Towards the end of the semester, Mulrain also struggled with a mental health crisis. Between April 12 and April 22, Mulrain spent time at Princeton House Behavioral Health, an intensive psychiatric inpatient facility. She missed her original thesis deadline, in addition to her last two weeks of classes.

She told the ‘Prince’ that she was struggling with the passing of her longtime endocrinologist, who had been with her since her initial diagnosis of diabetes. Right before she was admitted, the company that supplied her medical devices said they could no longer supply her with devices unless they had a prescription from her doctor. 

“I was like, my doctor hasn’t been with us since 2022,” she said. “I had a mental crisis.”

“When you go into an inpatient psychiatric care, especially when it’s in-house, you don’t have access to the internet, nor do you have access to electronic devices,” Mulrain said. “So the first thing I did when I came out was try to reach out to my dean as soon as possible to catch up on makeup work.”

But it was already too late for MUS 514. 

“I’m sorry that you’ve been unwell and hope you can return to full-time study soonest,” Morrison wrote to her on April 24. “There’s no mechanism for me to pass a student who has missed so much of a seminar.”

Mulrain attributed the majority of her absences, including her stay at Princeton House to her chronic illness and Type 1 diabetes. In total, she had missed five classes, nearly half of the seminar’s meetings.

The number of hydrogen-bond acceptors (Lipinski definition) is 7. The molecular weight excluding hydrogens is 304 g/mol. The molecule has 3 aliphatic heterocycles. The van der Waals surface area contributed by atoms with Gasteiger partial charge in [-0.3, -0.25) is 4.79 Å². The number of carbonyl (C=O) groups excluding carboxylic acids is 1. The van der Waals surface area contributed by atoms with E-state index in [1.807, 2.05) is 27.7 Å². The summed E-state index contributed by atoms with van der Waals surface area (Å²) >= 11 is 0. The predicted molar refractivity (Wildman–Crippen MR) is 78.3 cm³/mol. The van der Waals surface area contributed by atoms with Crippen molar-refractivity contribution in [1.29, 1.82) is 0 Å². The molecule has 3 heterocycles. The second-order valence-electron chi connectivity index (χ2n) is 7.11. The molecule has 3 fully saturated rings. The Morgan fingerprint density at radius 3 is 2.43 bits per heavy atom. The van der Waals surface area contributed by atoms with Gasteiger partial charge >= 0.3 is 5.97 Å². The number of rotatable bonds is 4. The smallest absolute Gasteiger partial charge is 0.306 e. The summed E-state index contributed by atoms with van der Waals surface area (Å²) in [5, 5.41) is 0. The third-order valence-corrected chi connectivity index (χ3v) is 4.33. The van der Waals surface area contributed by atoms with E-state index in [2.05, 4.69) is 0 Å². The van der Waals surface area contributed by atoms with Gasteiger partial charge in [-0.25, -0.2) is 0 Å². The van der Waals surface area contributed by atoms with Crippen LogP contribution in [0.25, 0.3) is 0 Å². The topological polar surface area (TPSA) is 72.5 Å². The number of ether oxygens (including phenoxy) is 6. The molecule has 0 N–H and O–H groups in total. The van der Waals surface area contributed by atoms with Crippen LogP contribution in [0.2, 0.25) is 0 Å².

A dean makes a difference

Mulrain’s situation is not unprecedented on a campus where debates about balancing academics and student well-being have been in the spotlight. In some cases, residential college deans can play important roles in guiding a student through those challenges and helping them graduate.

During the fall 2022 semester, Sydney Bebon ’23 also struggled with a serious health challenge that caused her to miss a substantial portion of her classes. 

“It was just a terrible experience — as someone who really has loved Princeton, especially Princeton’s academics, and had such an amazing experience, learning and working and researching,” Bebon told the ‘Prince’ in August. “It was just really hard. And maybe [it made me] a little bit jaded about my Princeton experience.”

Bebon was able to graduate with her class on May 30, which she credits to support from her professors and residential college dean.

“I would have not graduated without that,” Bebon told the ‘Prince.’

During Princeton’s annual Halloween weekend, a traditionally raucous Princeton occasion, Bebon suffered a concussion at an eating club. In the weeks that followed, she developed a number of debilitating symptoms, including balance issues, vertigo, and sensitivity to bright lights.

“It was making me really nauseous to read and to look at computer screens,” she said. “I couldn’t go to multiple classes in a row … I just couldn’t process things.”

Bebon estimated that, after Halloween, she was only able to attend roughly half of her classes. However, she was able to get extensions to finish some of her end-of-the-semester work over winter break, a feat she credits to her residential college dean, Michael Olin of Mathey College.